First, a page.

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The Dragon Reborn: Book Three of 'The Wheel of Time' Paperback – Sep 14 2002


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Frequently Bought Together

The Dragon Reborn: Book Three of 'The Wheel of Time' + The Great Hunt: Book Two of 'The Wheel of Time' + The Shadow Rising: Book Four of 'The Wheel of Time'
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Product Details

  • Paperback: 624 pages
  • Publisher: Tor Fantasy (Sept. 14 2002)
  • Language: English
  • ISBN-10: 0765305119
  • ISBN-13: 978-0765305114
  • Product Dimensions: 15.7 x 4.2 x 23.4 cm
  • Shipping Weight: 658 g
  • Average Customer Review: 4.2 out of 5 stars  See all reviews (223 customer reviews)
  • Amazon Bestsellers Rank: #1,151,933 in Books (See Top 100 in Books)

Product Description

From Publishers Weekly

Jordan continues his Wheel of Time saga (after The Eye of the World and The Great Hunt ). Three thousand years ago the Dragon led the male mages of the world into entrapping the Dark One, but the cost was high: all male mages, then and thereafter, were driven mad. Now the Dark One is breaking free, and the only salvation may come through Rand al'Thor who may be a reincarnation of the Dragon and who must obtain the sword Callandor, held in the city of Tear. All of Rand's companions from the previous books find themselves, willing or not, moving toward Tear for a confrontation with evil traps. Jordan's fast and absorbing adventure novel will keep the reader too entranced to worry about plot inconsistencies, numerous coincidences, lack of character development and Rand's inexplicably infrequent appearances. As light fantasy, however, it proves an enjoyable diversion.
Copyright 1991 Reed Business Information, Inc. --This text refers to the Hardcover edition.

From Library Journal

As the seals of the Dark One's prison continue to weaken, Rand al'Thor struggles to master the madness-tainted power that marks him as the Dragon Reborn. At the same time, his friends and companions become caught up in the roles laid out for them by the Web of Destiny. Though it borrows from a multitude of legendary and literary fantasy sources, Jordan's multivolume series continues to exhibit a freshness that makes it a welcome addition to any library's fantasy collection.
Copyright 1991 Reed Business Information, Inc. --This text refers to the Hardcover edition.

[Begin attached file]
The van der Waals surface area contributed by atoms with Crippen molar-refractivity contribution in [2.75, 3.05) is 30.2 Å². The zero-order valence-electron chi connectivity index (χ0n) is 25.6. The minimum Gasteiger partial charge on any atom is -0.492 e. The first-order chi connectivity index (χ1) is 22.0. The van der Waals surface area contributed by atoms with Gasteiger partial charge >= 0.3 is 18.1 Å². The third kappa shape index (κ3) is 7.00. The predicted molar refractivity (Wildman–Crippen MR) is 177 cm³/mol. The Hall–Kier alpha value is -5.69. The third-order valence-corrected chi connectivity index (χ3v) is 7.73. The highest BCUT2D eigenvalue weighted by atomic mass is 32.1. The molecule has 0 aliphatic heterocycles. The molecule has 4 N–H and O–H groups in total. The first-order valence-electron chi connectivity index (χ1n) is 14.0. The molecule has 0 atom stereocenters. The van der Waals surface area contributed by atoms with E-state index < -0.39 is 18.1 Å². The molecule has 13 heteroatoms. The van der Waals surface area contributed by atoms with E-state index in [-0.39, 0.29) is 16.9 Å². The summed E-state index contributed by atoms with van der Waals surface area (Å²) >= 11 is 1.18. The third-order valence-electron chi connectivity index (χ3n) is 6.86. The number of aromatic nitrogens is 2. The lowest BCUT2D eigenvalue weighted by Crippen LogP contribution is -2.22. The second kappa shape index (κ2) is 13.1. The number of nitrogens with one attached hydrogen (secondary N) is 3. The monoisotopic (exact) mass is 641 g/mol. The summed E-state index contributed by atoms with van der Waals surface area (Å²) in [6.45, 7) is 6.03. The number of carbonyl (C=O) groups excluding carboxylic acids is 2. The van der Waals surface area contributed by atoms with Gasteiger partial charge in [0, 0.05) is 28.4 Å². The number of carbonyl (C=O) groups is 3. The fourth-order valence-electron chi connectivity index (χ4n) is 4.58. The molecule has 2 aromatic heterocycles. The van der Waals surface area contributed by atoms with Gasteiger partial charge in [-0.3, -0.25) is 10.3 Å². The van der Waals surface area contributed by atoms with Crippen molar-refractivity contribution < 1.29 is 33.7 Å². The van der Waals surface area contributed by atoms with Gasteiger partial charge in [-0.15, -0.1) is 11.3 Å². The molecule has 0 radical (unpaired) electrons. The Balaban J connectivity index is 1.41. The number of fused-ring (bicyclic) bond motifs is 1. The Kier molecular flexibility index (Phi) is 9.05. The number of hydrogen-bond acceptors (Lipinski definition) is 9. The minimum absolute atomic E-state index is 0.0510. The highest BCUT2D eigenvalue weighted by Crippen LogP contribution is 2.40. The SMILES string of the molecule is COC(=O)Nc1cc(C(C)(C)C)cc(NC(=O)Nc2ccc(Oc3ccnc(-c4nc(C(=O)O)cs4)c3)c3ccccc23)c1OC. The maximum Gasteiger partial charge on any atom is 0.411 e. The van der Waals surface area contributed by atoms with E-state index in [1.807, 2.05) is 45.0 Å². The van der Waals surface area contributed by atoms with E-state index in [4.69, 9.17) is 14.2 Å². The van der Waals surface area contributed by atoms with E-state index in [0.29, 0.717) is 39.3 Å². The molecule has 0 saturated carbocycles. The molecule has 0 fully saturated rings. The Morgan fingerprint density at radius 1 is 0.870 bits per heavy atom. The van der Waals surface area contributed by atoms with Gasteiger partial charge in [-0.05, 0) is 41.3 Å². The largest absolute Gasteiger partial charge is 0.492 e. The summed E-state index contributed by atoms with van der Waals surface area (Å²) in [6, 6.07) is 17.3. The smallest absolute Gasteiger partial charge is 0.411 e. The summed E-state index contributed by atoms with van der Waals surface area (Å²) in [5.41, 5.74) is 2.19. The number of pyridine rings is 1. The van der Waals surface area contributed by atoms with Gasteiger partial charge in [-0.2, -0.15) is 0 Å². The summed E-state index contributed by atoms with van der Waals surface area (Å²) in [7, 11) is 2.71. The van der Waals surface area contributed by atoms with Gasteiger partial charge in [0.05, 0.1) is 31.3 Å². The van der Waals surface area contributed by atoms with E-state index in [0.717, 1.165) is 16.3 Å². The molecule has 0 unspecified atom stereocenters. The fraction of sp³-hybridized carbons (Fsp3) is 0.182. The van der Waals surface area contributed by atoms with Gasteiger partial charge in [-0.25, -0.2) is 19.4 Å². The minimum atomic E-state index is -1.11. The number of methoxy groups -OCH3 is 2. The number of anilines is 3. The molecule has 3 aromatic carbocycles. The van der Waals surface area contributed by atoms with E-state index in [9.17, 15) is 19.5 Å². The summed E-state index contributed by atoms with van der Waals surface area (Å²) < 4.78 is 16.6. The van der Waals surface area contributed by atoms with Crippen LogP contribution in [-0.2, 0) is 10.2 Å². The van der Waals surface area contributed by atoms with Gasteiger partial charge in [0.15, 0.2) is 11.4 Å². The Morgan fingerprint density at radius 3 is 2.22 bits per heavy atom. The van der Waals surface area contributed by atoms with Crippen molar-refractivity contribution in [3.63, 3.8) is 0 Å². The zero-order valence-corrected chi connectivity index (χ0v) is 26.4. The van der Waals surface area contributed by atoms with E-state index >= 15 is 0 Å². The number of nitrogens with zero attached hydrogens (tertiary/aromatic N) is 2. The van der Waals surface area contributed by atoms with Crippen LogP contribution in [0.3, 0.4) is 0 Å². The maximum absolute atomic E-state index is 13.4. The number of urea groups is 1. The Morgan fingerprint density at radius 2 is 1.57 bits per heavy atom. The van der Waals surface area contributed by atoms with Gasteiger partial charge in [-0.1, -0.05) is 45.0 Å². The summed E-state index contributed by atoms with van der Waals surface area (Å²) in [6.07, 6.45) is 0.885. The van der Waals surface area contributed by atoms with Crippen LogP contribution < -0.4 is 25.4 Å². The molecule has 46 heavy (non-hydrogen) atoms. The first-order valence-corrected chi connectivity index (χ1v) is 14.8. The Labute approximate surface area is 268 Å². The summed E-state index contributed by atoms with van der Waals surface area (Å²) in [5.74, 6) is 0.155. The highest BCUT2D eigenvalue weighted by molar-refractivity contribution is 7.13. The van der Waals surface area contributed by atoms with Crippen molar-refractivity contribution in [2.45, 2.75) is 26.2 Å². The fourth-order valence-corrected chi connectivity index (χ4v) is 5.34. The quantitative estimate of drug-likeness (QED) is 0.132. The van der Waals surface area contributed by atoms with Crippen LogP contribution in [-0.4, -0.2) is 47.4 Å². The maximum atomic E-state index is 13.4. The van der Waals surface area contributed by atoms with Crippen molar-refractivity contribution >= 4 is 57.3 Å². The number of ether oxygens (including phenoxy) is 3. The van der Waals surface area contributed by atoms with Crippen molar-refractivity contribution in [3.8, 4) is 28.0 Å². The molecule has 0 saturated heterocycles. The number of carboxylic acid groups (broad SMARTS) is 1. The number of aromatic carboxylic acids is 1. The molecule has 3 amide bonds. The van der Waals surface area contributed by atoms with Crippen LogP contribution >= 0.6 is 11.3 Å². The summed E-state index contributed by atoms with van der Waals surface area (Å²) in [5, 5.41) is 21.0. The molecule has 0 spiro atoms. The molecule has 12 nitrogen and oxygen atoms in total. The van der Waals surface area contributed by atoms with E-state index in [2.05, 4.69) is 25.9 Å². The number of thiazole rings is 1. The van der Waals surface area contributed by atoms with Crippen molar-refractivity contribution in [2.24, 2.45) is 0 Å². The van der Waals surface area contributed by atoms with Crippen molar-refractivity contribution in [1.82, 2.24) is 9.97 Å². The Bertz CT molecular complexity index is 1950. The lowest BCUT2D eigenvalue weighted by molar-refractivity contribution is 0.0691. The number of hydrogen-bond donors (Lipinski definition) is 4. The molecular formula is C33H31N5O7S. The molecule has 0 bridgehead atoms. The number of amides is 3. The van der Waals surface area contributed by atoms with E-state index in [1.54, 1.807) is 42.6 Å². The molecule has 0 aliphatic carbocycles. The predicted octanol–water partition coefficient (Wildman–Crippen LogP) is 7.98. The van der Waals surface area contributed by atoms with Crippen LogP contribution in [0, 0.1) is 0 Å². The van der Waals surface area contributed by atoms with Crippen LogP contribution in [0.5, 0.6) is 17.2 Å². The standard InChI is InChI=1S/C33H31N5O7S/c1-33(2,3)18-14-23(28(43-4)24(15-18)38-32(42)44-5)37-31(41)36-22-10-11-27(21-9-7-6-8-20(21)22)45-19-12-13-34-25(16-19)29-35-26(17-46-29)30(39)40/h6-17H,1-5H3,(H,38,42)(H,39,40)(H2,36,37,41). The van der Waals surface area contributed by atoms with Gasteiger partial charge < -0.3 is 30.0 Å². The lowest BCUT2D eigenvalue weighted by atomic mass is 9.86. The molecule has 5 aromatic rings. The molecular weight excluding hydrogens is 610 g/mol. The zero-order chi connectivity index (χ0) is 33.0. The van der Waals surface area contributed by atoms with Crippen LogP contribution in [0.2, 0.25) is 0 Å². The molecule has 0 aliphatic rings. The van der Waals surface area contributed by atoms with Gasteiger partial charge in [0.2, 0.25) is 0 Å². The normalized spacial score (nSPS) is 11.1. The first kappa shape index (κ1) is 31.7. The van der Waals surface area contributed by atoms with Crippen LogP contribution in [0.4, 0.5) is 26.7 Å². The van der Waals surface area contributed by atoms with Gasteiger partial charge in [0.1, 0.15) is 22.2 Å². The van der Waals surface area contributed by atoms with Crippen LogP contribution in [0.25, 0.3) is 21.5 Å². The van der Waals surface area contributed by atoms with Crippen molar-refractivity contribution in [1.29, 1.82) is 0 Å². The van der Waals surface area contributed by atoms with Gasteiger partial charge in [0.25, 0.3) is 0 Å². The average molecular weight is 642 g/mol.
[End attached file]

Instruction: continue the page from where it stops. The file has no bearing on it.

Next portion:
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Customer Reviews

4.2 out of 5 stars

Most helpful customer reviews

1 of 1 people found the following review helpful By A Customer on July 13 2004
Format: Hardcover
Even though the Wheel of Time series is essentially supermarket pop fiction, I really enjoyed the first two books. The continent and its legends, plus the great story of seeing the Dragon Reborn, make the series a lot of fun. You're just drawn to pick up the next book because it's a world you want to return to.
That said, Robert Jordan is a frustrating writer who's capable of the most glaringly juvenile characterization and mannerisms in his writing. It can become very, very difficult to read someone who is utterly incapable of writing female characters. Half of The Dragon Reborn follows Nynaeve, Egwene, and Elayne, and their adventure at the White Tower (I'll avoid spoilers) as they progress to become Aes Sedai. This subplot really hurt the book, for me at least, keeping it from being anywhere near as good as the first two books.
The White Tower mystery was excruciating. The primary conflict comes from the girls being faced by an Aes Sedai who looks at them crossly and scolds them. The girls curtsy and scrape, then leave, only to be faced with another cold Aes Sedai who looks down on them. Repeat again and again, ad nauseum. The feeling of being flustered before someone with position or respectability is a common scene in the WoT books. It happens on almost every page. In the Great Hunt, at least, Jordan uses it well by having Rand stand up for himself, earning the reader's respect. But in this third book, it annoyed the hell out of me.
With Min gone, not a single woman in the White Tower was interesting. Is it just me? And the female characters the reader is stuck with have an annoying habit of "sniffing," as in "'Men are all fools,' she sniffed." I counted it used 23 times. 23 times!
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Format: Mass Market Paperback
Well Jordan has again made me go out and buy the next book in the series after I swore that I would take a break from the Wheel.